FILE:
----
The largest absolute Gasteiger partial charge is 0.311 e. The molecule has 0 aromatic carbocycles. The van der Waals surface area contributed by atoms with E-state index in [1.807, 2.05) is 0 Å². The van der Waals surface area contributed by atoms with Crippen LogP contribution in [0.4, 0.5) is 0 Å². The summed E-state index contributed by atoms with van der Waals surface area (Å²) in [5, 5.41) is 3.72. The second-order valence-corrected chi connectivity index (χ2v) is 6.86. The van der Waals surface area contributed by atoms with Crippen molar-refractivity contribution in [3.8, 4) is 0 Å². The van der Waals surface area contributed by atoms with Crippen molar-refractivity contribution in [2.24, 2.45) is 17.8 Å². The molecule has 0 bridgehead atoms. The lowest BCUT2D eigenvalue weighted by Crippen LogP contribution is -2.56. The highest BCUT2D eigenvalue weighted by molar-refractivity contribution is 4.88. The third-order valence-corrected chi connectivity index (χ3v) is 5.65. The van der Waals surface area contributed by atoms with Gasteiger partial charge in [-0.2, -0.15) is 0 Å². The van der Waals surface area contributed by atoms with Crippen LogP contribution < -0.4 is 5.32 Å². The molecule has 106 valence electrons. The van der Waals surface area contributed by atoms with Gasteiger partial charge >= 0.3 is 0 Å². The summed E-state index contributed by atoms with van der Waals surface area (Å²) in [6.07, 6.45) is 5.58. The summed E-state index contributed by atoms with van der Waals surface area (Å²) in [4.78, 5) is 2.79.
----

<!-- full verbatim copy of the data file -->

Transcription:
The largest absolute Gasteiger partial charge is 0.311 e. The molecule has 0 aromatic carbocycles. The van der Waals surface area contributed by atoms with E-state index in [1.807, 2.05) is 0 Å². The van der Waals surface area contributed by atoms with Crippen LogP contribution in [0.4, 0.5) is 0 Å². The summed E-state index contributed by atoms with van der Waals surface area (Å²) in [5, 5.41) is 3.72. The second-order valence-corrected chi connectivity index (χ2v) is 6.86. The van der Waals surface area contributed by atoms with Crippen molar-refractivity contribution in [3.8, 4) is 0 Å². The van der Waals surface area contributed by atoms with Crippen molar-refractivity contribution in [2.24, 2.45) is 17.8 Å². The molecule has 0 bridgehead atoms. The lowest BCUT2D eigenvalue weighted by Crippen LogP contribution is -2.56. The highest BCUT2D eigenvalue weighted by molar-refractivity contribution is 4.88. The third-order valence-corrected chi connectivity index (χ3v) is 5.65. The van der Waals surface area contributed by atoms with Gasteiger partial charge in [-0.2, -0.15) is 0 Å². The van der Waals surface area contributed by atoms with Crippen LogP contribution < -0.4 is 5.32 Å². The molecule has 106 valence electrons. The van der Waals surface area contributed by atoms with Gasteiger partial charge >= 0.3 is 0 Å². The summed E-state index contributed by atoms with van der Waals surface area (Å²) in [6.07, 6.45) is 5.58. The summed E-state index contributed by atoms with van der Waals surface area (Å²) in [4.78, 5) is 2.79.